When patients leave the hospital, they are often sent surveys about their hospital experience. Several of the questions in those surveys ask about the communication they received from their doctors, nurses, and other members of the health care team. Basically, those questions ask, if those members of the health care team communicated with you in a way you can understand. I completely understand the question. Sometimes in healthcare we fall into medical jargon—technical terms, and acronyms that mean absolutely nothing to the average person. Just to give you an example, in 2000, I had an ACDF. Even breaking out the acronym for most people probably doesn’t help much. Anterior cervical discectomy and fusion. But if I told you I had to have neck surgery and the doctor made the incision on the front of my neck and then with plates and screws and connected several of the bones in my neck together, I am pretty sure you know exactly what happened. The problem is that explanation is much longer than 4 letters or 4 words, and sometimes those of us in healthcare forget to break it out and those surveys remind us that we have to make sure we are not drowning people in medical jargon.
The thing those surveys can’t ask though is if the communication is going both ways. Two-way communication is so important in healthcare. Doctors can speak in plain language and ask if you understand, but if you answer “yes” to the question, “Do you understand?”, when you really don’t, the communication doesn’t exist. In addition, doctors, as brilliant and good as they are, aren’t psychics. Unless you tell them your concerns, talk to them about symptoms, and ask questions, they won’t be able to help you.
In a recent poll, physicians were asked the most common questions they wished their patients would ask them. They wish people would ask about preventative care, and personal wellness. Doctors wish people would ask about their medications and why they are being prescribed. They wish they would ask if antibiotics were necessary instead of asking for antibiotics. They wish we would ask about our fears and not be embarrassed to ask about gynecological, urological, sexual questions, or to ask about odors or discharge—even when we don’t know the medical terms for such things. The wish we would ask about our health risks related to our family history. And, they wish we would ask about long-term effects of chronic health conditions. Doctors want us to ask questions so we really understand, and if they aren’t answering our questions, they want us to keep asking until they do. Doctors want their patients to understand their healthcare and their recommended treatments. People who understand the whys of their healthcare are more likely to follow treatment plans successfully. People who ask questions and have good communication and a good relationship with their doctor are more likely to catch things early when they are the most treatable and avoid many health issues completely.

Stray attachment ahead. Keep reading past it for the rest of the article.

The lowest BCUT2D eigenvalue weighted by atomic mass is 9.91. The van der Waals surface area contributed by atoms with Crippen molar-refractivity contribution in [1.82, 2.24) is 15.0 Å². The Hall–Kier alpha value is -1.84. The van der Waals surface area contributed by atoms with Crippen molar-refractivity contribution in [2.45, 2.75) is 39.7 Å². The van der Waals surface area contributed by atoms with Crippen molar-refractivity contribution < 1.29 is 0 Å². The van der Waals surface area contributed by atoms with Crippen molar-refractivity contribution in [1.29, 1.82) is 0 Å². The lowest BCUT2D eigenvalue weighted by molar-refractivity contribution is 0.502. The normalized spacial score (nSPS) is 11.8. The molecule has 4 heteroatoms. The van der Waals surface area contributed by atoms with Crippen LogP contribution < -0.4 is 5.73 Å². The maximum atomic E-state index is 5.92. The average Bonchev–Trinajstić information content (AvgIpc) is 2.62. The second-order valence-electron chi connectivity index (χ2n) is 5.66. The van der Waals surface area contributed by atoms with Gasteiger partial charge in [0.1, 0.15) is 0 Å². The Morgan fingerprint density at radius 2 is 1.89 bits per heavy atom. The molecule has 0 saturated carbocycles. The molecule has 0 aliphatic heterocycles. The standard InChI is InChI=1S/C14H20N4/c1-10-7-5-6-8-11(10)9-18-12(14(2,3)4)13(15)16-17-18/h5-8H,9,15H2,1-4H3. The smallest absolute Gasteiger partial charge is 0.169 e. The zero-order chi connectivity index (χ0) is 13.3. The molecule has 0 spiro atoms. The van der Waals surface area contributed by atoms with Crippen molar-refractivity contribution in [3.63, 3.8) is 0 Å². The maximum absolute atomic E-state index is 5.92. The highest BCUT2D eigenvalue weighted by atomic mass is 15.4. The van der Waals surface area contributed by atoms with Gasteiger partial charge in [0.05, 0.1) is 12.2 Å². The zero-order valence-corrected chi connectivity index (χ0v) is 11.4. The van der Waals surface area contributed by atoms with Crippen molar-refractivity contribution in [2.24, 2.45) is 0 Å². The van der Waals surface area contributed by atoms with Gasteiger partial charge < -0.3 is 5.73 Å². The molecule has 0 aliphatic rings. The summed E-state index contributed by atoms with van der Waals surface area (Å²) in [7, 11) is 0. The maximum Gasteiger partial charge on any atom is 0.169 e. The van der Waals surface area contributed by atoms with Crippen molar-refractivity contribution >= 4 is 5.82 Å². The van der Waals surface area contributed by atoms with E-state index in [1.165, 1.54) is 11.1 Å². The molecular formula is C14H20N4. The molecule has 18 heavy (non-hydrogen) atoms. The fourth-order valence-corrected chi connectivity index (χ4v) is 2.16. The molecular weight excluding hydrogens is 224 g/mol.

The biggest piece of that communication is building a relationship with your doctor. That means finding a regular primary health care provider and visiting them routinely. Every time you visit the doctor, you should ask when you need to come back—and then follow that schedule. Emergency rooms and urgent care clinics are very necessary, but they are not the place to develop a relationship with a doctor that will allow you to discuss things like preventative care, managing chronic conditions, or the many other things that need regular attention to keep someone healthy.
The Agency for Healthcare Research and Quality (AHRQ) several years ago put out a commercial that used to make this point so clearly. A man was at a big, box technology store and was asking tons and tons of questions about a cell phone so he made the right decision about which phone to purchase. Later that same man was at his doctor’s office and was given a serious diagnosis, and the doctor finished with “do you have any questions?” and the man was silent. Unfortunately, that happens far too often, people don’t know what to ask, or they don’t want to sound dumb or ask a question that is potentially embarrassing. They ask more questions about a purchase than they do about their own health, even if it can affect their life in a very negative way. Please don’t be that person, develop a relationship with your doctor and ask questions. If you get nervous when you are with your doctor and forget, write down your questions before your appointment. Please help your doctor help you by communicating with them and having a relationship with them.